It’s not everyday that the objects and oddities of home decor make up a blockbuster exhibition, but that’s what Dr. Hope Wolf achieved in curating Sussex Modernism: Retreat and Rebellion at Two Temple Place in 2017. As a lecturer in Modernism at Sussex, she co-directs the Centre for Modernist Studies with Helen Tyson. Working on both literary and visual modernism affords her an interdisciplinary perspective on modernist movements. This viewpoint culminated once more in ‘A Tale of Mother’s Bones: Grace Pailthorpe, Reuben Mednikoff and the Birth of Psychorealism’ at the De La Warr Pavilion, curated with Rosie Cooper, Martin Clark and Gina Buenfeld. This exhibition brought together the life the works of Grace Pailthorpe and Reuben Mednikoff, two psychoanalytic and Surrealist makers, poets, artists, and life writers. With the show due to reopen at Camden Arts Centre in April of this year, and with Hope having been commissioned to turn the Sussex Modernism exhibition into a book, Jade French interviews her about curation, expanding the local, and the importance of ‘making’.
Could you say a little more about what caught your eye about Grace Pailthorpe and Reuben Mednikoff?
Working on the Sussex Modernism exhibition meant looking at art and culture with a limited location in mind, which meant I learned about makers I may not otherwise have known about. It’s in that digging around that I came across Grace Pailthorpe, as a footnote to researching other Surrealists. Both her and Mednikoff made a small appearance at the end of the Sussex Modernism show. But their story is so fascinating that I couldn’t help but explore them more.
For the new exhibition, I want to make available to the public their hugely ambitious research project that they never fully published in their lifetimes. They developed a method of using art to explore their repressed memories, fears and fantasies, and ultimately hoped this method, if embraced by more people, could help to cure violence and oppression and prevent the spreading of what they called the ‘virus of hate’. Their project went on for decades, but it never quite came to fruition. Pailthorpe and Mednikoff had moved to Ninfield, East Sussex, at the end of their lives. That’s just a few miles away from the De La Warr Pavilion at Bexhill – where I curated the Pailthorpe and Mednikoff show earlier this year. The venue itself is an example of international style modernist architecture, made to provide the urban worker with a space of light and leisure, and the show brought two very different experimental styles of the 1930s together, and two attempts to use art for philanthropic purposes.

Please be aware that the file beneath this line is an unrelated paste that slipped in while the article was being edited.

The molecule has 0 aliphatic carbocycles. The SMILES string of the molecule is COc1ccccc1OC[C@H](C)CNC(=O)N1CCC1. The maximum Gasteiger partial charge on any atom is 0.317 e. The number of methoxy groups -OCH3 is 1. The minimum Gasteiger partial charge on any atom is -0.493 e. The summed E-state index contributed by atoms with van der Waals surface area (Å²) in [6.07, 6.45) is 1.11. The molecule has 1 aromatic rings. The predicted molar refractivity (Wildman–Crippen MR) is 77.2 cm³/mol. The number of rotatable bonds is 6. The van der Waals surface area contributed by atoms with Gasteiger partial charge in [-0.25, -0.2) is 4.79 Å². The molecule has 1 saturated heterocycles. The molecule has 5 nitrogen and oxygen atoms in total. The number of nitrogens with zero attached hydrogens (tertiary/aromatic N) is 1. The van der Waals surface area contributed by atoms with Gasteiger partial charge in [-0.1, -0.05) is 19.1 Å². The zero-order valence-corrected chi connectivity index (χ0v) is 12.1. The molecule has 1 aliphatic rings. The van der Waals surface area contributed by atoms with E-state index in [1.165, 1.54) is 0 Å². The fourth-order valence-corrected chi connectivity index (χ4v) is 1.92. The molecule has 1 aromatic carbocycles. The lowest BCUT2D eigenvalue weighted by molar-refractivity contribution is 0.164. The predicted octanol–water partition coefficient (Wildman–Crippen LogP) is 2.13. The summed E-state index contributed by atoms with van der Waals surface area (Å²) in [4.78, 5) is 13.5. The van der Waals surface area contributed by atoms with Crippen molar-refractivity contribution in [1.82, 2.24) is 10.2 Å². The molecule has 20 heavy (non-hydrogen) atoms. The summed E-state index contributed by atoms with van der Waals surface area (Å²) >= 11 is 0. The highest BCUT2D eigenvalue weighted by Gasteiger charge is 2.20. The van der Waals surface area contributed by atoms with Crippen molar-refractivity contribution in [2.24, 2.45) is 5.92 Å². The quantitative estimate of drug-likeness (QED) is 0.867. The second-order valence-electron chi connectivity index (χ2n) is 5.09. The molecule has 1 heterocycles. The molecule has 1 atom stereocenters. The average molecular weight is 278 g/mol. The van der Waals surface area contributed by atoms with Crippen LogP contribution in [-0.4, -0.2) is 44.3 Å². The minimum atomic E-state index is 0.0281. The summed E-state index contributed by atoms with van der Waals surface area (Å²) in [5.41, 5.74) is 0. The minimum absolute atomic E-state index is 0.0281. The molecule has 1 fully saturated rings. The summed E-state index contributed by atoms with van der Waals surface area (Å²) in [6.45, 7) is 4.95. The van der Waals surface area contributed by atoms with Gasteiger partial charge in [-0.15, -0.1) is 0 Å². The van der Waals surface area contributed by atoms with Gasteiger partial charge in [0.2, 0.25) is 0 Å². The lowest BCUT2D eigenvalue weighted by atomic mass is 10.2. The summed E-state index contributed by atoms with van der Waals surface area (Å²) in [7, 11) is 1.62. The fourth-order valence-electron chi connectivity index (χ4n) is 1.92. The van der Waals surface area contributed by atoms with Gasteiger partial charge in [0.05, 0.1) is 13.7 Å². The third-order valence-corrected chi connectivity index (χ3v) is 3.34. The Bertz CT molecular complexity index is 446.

That correlation is interesting between life, art and craft. What is the framework behind calling them ‘makers’ rather than ‘artists’?
I really like the term ‘makers’ because it allows for a certain interdisciplinary or intermedia approach. A lot of the creative work I’m interested in is by people who work across different media and form. Pailthorpe and Mednikoff were painters, poets, life writers, and worked across genres like landscape, portrait and the abstract. Some of the most famous communities in Sussex also work across media, the Bloomsbury Group at Charleston being the best known. I am interested in how modernist communities in Sussex experimented not only with art but also with life – and craft objects tend to pertain to both.
Does that suggest an artist isn’t one thing but many things?
In both the exhibitions, I think about how the practice of everyday life is something that is as worthy of analysis as fine art. There’s not a hierarchy in the minds of many of the makers I am interested in about which is more important. You can show that in an exhibition through how you display artworks and artefacts. Paintings can go in display cases, archival objects on walls. When we look in a vitrine, we are often expecting to look at documentary material, to find information or facts. When we look at walls we might expect to gaze in wonder. I like the idea of inverting that relationship and it makes sense with Pailthorpe and Mednikoff because everything they do is research.
With Sussex Modernism, I wanted a show that was full of fine artworks but also ephemera, furniture, craft objects, writing. There was music in the show as well. I wanted to show the way in which the ideas, especially the political ideas, translated across media but also impacted upon not only the way the which they made artwork but the way in which they lived.